Running forever with the Raspberry Pi Hardware Watchdog

Running forever with the Raspberry Pi Hardware Watchdog

At Diode we have deployed a couple of long-running Raspberry Pis equipped with cameras and sensors reporting into our network 24/7. All these are under uptime monitoring for us to keep track of the network availability. Every time there is a software problem we want to know it. For that we’re using some external and internal tools. status page

Eventually we have run into a problem not related to our software. From to time one of our Raspberry Pis freezes in the field either because of a kernel or a hardware issue. In that case there is nothing that can be done with software anymore. You can’t connect to it, can’t ping the Pi – It becomes impossible to send it a restart command in any way to bring it back to normal operation. Debugging into these events you might find indications of such as freeze in the /var/log/kernel.log file. Below an example of a freeze that first shows a kernel exception and then just garbage ^@^@^@^@^@

Kernel log at freeze

That’s the point the Pi froze, and only manual powering down, and powering up again brought it back to live.

Enter Watchdog

But the Pis are very resourceful tools. And one of their underdocumented features is a builtin hardware watchdog. This little hardware service will once enabled watch the system activity and automatically power cycle the Raspberry Pi once it gets stuck.

So if you’re running your Raspberry Pi as a remote sensor reachable remotely from any place in the world with Diode network, then we recommend to enable this hardware watchdog for your devices as well.

It’s done in few steps directly on a terminal on your Pi:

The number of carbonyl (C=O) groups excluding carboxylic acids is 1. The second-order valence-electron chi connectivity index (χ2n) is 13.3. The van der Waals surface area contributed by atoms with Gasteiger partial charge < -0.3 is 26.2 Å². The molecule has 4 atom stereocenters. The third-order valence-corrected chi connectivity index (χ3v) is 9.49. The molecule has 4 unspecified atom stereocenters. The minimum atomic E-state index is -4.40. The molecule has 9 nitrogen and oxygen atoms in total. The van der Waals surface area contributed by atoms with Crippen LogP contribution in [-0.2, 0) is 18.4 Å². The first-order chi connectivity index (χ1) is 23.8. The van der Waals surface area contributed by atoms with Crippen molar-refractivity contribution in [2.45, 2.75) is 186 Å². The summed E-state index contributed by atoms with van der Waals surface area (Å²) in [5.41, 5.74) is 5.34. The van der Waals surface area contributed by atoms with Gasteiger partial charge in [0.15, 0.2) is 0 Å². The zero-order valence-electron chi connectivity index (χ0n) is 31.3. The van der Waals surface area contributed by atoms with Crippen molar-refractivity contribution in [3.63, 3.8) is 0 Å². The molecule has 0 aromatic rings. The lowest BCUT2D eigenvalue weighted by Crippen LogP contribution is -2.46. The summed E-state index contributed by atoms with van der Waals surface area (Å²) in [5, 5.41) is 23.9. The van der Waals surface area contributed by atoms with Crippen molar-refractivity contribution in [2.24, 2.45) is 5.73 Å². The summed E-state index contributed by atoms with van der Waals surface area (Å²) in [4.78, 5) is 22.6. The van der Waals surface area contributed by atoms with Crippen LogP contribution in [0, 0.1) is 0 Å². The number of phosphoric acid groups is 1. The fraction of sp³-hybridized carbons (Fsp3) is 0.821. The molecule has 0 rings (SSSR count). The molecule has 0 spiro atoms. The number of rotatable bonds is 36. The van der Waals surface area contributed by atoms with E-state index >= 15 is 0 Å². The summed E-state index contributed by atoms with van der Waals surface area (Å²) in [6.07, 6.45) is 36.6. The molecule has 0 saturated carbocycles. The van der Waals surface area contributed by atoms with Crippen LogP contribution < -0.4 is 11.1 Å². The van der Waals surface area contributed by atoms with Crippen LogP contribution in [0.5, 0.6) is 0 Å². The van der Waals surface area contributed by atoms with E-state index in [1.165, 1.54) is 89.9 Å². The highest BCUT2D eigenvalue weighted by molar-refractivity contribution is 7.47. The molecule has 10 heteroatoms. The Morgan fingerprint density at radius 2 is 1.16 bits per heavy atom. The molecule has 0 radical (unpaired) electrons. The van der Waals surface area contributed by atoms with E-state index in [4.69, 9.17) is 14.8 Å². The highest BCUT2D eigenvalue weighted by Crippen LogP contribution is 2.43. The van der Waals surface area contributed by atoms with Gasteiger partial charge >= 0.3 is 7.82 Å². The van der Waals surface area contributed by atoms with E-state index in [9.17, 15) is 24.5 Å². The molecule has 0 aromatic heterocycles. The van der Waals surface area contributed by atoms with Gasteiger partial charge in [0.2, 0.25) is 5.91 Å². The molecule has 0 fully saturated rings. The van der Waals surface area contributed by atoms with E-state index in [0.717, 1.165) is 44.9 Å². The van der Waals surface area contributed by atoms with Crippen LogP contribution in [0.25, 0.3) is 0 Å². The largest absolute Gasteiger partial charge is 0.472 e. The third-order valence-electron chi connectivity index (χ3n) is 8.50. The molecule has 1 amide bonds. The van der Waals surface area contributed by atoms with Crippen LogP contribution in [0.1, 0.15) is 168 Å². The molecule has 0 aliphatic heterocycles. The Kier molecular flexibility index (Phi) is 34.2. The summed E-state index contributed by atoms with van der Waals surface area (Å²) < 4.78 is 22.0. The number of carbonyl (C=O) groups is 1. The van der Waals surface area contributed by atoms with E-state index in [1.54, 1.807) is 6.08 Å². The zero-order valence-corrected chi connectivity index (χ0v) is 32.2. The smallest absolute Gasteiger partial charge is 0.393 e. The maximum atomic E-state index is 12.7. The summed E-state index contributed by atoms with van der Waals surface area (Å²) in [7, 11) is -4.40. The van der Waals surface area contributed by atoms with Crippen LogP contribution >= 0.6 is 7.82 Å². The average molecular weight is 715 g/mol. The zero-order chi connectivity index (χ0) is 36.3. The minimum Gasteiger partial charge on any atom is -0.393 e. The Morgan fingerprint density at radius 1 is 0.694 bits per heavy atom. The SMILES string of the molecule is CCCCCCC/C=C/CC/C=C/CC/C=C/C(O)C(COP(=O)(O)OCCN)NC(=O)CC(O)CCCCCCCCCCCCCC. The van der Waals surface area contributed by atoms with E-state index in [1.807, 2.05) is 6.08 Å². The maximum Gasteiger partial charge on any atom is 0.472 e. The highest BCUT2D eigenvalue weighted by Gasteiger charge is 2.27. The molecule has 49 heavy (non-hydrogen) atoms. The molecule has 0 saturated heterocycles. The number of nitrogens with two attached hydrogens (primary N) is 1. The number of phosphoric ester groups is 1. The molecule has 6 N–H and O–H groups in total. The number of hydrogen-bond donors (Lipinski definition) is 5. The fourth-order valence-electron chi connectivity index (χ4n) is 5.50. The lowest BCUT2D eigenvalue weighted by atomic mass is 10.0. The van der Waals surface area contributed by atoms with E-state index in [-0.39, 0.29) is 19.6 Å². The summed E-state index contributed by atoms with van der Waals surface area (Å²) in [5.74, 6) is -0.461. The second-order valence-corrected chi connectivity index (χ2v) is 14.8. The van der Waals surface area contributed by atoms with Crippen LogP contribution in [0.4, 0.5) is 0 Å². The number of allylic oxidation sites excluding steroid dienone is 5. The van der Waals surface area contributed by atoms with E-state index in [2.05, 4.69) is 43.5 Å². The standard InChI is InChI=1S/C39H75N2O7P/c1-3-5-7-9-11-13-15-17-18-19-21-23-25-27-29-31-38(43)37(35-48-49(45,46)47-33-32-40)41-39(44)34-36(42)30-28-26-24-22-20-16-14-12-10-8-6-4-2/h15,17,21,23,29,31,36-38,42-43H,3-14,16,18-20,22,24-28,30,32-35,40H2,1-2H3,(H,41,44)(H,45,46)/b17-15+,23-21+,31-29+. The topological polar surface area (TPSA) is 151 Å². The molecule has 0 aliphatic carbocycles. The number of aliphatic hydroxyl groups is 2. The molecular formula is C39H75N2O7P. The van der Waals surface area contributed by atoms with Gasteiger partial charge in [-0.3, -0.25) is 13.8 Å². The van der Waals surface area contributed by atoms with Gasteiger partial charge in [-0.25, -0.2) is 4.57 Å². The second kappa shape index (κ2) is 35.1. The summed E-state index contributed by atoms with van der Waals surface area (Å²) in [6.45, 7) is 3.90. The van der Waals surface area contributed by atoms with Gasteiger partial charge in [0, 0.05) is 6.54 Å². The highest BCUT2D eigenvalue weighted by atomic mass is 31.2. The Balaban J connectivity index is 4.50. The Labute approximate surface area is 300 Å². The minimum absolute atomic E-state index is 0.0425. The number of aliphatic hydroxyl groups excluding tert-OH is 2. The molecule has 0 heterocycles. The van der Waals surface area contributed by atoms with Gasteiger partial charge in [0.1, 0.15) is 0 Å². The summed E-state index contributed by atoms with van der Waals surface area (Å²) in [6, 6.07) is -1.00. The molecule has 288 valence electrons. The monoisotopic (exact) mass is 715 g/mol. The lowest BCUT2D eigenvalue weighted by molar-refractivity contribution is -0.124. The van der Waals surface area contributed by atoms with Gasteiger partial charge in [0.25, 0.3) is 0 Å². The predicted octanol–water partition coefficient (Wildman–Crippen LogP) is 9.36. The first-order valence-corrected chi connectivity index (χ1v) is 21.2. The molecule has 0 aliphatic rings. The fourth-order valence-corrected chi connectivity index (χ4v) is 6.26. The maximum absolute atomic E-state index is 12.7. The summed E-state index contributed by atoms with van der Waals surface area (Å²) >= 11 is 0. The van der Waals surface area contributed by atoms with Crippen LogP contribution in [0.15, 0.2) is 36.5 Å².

1) Enable the hardware watchdog on your Pi and reboot

sudo su
echo 'dtparam=watchdog=on' >> /boot/config.txt

After this reboot the hardware device will be visible to the system. The next steps install the software side of this to communicate with the watchdog.

2) Install the watchdog system service

sudo apt-get update
sudo apt-get install watchdog

3) Configure the watchdog service

sudo su
echo 'watchdog-device = /dev/watchdog' >> /etc/watchdog.conf
echo 'watchdog-timeout = 15' >> /etc/watchdog.conf
echo 'max-load-1 = 24' >> /etc/watchdog.conf

4) Enable the service

sudo systemctl enable watchdog
sudo systemctl start watchdog
sudo systemctl status watchdog

If everything worked then you should after the last command output similar to this:

Watchdog service running

Now next time your Raspberry Pi freezes, the hardware watchdog will restart it automatically after 15 seconds.

If you want to test this you can try running a fork bomb on your shell:

sudo bash -c ':(){ :|:& };:'

WARNING Running this code will render your Raspberry Pi inaccessible until it’s reset by the watchdog. /WARNING

If you got any troubles with your Pi or running Diode on the Pi feel free to reach out to us on Telegram and ask questions directly there.

And if you want to learn more about Diode be sure to check out the Diode FAQs.

Update: July 21st

In some cases our Raspberry Pi Zero W would crash it’s WiFi driver but not completely go down. This wouldn’t trigger the watchdog, because the device is still running - just not communicating anymore… To handle this case we added one more line to the watchdog.conf configuration file. Like this:

sudo su
echo 'interface = wlan0' >> /etc/watchdog.conf

With this additional configuration line, the watchdog will also power cycle the Raspberry Pi when the WiFi interface wlan0 gets into trouble.

Use your Raspberry Pi to:

1) Host a decentralized website 2) Replace Dropbox / Google Drive 3) Be a private chat server